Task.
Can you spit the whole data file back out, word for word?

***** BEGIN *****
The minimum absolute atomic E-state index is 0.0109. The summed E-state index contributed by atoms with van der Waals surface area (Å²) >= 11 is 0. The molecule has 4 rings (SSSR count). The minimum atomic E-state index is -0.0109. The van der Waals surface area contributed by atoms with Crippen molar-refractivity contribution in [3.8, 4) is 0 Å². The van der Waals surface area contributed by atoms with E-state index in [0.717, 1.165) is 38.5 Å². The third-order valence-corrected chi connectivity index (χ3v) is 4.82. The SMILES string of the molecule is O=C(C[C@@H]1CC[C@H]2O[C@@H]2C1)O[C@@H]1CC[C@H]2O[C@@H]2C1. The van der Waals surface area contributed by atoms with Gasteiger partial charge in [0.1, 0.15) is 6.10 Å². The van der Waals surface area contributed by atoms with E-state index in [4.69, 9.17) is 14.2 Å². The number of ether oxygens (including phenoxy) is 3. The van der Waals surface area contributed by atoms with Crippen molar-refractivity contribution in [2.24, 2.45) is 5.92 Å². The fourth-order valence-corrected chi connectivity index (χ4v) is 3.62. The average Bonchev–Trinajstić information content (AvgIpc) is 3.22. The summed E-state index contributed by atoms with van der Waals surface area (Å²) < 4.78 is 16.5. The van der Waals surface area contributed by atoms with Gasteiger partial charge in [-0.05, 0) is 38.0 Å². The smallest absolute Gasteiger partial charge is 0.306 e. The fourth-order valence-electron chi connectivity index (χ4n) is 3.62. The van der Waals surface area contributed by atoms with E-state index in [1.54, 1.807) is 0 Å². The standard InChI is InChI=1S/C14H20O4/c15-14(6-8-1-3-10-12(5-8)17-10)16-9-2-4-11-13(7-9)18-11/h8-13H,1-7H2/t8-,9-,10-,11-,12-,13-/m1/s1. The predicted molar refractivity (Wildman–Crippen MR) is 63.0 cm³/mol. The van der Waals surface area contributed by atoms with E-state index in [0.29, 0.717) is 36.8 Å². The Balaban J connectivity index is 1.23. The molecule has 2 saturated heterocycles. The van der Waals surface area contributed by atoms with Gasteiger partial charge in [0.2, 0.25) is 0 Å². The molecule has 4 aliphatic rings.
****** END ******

The minimum absolute atomic E-state index is 0.0109. The summed E-state index contributed by atoms with van der Waals surface area (Å²) >= 11 is 0. The molecule has 4 rings (SSSR count). The minimum atomic E-state index is -0.0109. The van der Waals surface area contributed by atoms with Crippen molar-refractivity contribution in [3.8, 4) is 0 Å². The van der Waals surface area contributed by atoms with E-state index in [0.717, 1.165) is 38.5 Å². The third-order valence-corrected chi connectivity index (χ3v) is 4.82. The SMILES string of the molecule is O=C(C[C@@H]1CC[C@H]2O[C@@H]2C1)O[C@@H]1CC[C@H]2O[C@@H]2C1. The van der Waals surface area contributed by atoms with Gasteiger partial charge in [0.1, 0.15) is 6.10 Å². The van der Waals surface area contributed by atoms with E-state index in [4.69, 9.17) is 14.2 Å². The number of ether oxygens (including phenoxy) is 3. The van der Waals surface area contributed by atoms with Crippen molar-refractivity contribution in [2.24, 2.45) is 5.92 Å². The fourth-order valence-corrected chi connectivity index (χ4v) is 3.62. The average Bonchev–Trinajstić information content (AvgIpc) is 3.22. The summed E-state index contributed by atoms with van der Waals surface area (Å²) < 4.78 is 16.5. The van der Waals surface area contributed by atoms with Gasteiger partial charge in [-0.05, 0) is 38.0 Å². The smallest absolute Gasteiger partial charge is 0.306 e. The fourth-order valence-electron chi connectivity index (χ4n) is 3.62. The van der Waals surface area contributed by atoms with E-state index in [1.54, 1.807) is 0 Å². The standard InChI is InChI=1S/C14H20O4/c15-14(6-8-1-3-10-12(5-8)17-10)16-9-2-4-11-13(7-9)18-11/h8-13H,1-7H2/t8-,9-,10-,11-,12-,13-/m1/s1. The predicted molar refractivity (Wildman–Crippen MR) is 63.0 cm³/mol. The van der Waals surface area contributed by atoms with E-state index in [0.29, 0.717) is 36.8 Å². The Balaban J connectivity index is 1.23. The molecule has 2 saturated heterocycles. The van der Waals surface area contributed by atoms with Gasteiger partial charge in [0.2, 0.25) is 0 Å². The molecule has 4 aliphatic rings.